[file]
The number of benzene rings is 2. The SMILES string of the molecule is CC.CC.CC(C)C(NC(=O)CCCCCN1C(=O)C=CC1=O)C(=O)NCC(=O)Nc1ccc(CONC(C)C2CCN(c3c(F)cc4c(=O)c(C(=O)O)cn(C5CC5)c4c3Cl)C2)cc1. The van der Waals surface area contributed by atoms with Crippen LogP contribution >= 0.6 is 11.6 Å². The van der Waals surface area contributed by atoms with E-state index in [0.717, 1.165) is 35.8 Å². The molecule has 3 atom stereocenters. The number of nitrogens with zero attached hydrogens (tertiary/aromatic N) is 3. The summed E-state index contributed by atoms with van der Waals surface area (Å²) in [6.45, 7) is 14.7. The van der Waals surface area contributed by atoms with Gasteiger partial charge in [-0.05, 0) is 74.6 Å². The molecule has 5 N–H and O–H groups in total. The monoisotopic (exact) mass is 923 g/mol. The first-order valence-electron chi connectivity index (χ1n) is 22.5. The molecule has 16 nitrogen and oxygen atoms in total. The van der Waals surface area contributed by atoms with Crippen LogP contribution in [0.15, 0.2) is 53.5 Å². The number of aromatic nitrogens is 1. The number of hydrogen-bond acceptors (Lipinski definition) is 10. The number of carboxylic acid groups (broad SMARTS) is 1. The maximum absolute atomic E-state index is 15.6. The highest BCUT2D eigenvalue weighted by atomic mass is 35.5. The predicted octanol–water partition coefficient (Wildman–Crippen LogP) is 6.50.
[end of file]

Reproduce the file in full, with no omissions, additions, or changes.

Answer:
The number of benzene rings is 2. The SMILES string of the molecule is CC.CC.CC(C)C(NC(=O)CCCCCN1C(=O)C=CC1=O)C(=O)NCC(=O)Nc1ccc(CONC(C)C2CCN(c3c(F)cc4c(=O)c(C(=O)O)cn(C5CC5)c4c3Cl)C2)cc1. The van der Waals surface area contributed by atoms with Crippen LogP contribution >= 0.6 is 11.6 Å². The van der Waals surface area contributed by atoms with E-state index in [0.717, 1.165) is 35.8 Å². The molecule has 3 atom stereocenters. The number of nitrogens with zero attached hydrogens (tertiary/aromatic N) is 3. The summed E-state index contributed by atoms with van der Waals surface area (Å²) in [6.45, 7) is 14.7. The van der Waals surface area contributed by atoms with Gasteiger partial charge in [-0.05, 0) is 74.6 Å². The molecule has 5 N–H and O–H groups in total. The monoisotopic (exact) mass is 923 g/mol. The first-order valence-electron chi connectivity index (χ1n) is 22.5. The molecule has 16 nitrogen and oxygen atoms in total. The van der Waals surface area contributed by atoms with Crippen LogP contribution in [0.15, 0.2) is 53.5 Å². The number of aromatic nitrogens is 1. The number of hydrogen-bond acceptors (Lipinski definition) is 10. The number of carboxylic acid groups (broad SMARTS) is 1. The maximum absolute atomic E-state index is 15.6. The highest BCUT2D eigenvalue weighted by atomic mass is 35.5. The predicted octanol–water partition coefficient (Wildman–Crippen LogP) is 6.50.